Monday, February 14, 2011

Richie Scarlet Talks About Recording With Peter Criss

Peter Criss' New Album: "Bitchin' Rock And Roll"
As first reported here back in August 2009, Richie Scarlet in an exclusive interview with KISS MASK WEBZINE that he recorded some tracks for Peter Criss' upcoming 'Rock Album.' Rock Music Star recently interviewed Richie as he candidly spoke about those sessions, among many things.

Interviewed by John Jeffrey
RMS: One project you worked on in 2010 was the Peter Criss 'Rock' album. Could you tell us about that project and when we may be able to expect to see it released?

RS: I did that record quite awhile back. I had a blast doing it with Peter. I love Peter Criss. We've been friends for a long, long time. I really wanted to play guitar on it, but all of the guitars were already done by his guitar player, Angel, who's been with him forever. So I ended up playing bass. I did 8 or 9 tracks on the record. This record is a Rock and Roll record, and it's not like his previously released one ("One For All"), which was a ballad/crooner kinda thing. This is back to bitchin' Rock and Roll. There's some really good tracks on this record, though I haven't heard it since I cut the tracks. It's due out sometime this year on Sony records. I don't know when the (exact) release date is, as I'm actually surprised it hasn't been released yet.

RMS: One thing people may not know, is the way you wound up recording the bass parts, was a very a-typical way for you, as you told me that you had not heard any of the material before recording your tracks.

RS: Usually when you're asked to play on a record, you're given the material, so you can
work on it, before you come in to record it. But in Peter's case, he was not keen on releasing any of his material, so I had to go in there cold. Having no idea what the tracks sounded like or anything. I didn't have an absolute clue about anything (regarding the material). Therefore, I decided when I got to the studio, I was going to go right to the tracks, just roll up my sleeves, and go for it. That's exactly what I did. I pulled up to the studio driveway, I got out (of my car), Peter's studio engineer was standing there, and we proceeded to walk into the studio. I didn't even waste five minutes. I sat down and I told him to start playing me the tracks. I just took track by track. I'd take the verse, then work on the verse. I'd go to the chorus, and then the bridge, whatever the arrangement was. I approached it with a real mental attitude, that since I don't have the material - BRING IT ON!! It was definitely a different way to do a record, but it kept me on my toes. I'm glad I was able to put my input into it. I gave some production input also. That was it, and it was a total blast. I kinda keep forgetting I even did it, because it was quite awhile ago, but KISS fans have a way of reminding me that the record will be coming out. Hopefully, it will see the light sometime soon.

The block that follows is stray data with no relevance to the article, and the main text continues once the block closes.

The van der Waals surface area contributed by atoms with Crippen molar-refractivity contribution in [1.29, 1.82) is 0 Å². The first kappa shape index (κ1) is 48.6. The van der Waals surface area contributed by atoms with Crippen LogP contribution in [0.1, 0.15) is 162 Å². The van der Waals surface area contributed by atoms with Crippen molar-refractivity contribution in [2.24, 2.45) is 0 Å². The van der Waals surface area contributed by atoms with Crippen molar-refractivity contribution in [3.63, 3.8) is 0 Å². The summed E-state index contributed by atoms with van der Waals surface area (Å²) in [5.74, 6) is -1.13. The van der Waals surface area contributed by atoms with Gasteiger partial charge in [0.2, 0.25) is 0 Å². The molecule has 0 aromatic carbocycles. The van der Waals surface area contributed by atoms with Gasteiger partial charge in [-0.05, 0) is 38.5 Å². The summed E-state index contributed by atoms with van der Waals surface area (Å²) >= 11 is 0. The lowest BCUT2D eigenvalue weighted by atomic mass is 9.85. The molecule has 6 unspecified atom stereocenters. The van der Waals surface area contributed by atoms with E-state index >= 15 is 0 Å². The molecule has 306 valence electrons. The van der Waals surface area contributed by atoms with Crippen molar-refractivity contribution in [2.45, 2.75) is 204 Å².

RMS: Many music fans/KISS fans remember you from all of the years you worked with Ace Frehley, so to hear you working with another member of KISS will undoubtedly make many people happy.

RS: I went from one rebel of KISS, to another rebel of KISS. It was always 'in the cards' with Peter Criss and I, because we've jammed many times before. When you play with someone and the vibe is right, you usually end up recording with them. And that's exactly what happened. I was very happy to do it, though I would have loved to play some guitar on it. I think it's going to be a really good record and I'm not just saying that because I played on it, and trying to make Peter look good. There's some actually well written songs on it.

Read the entire interview HERE.

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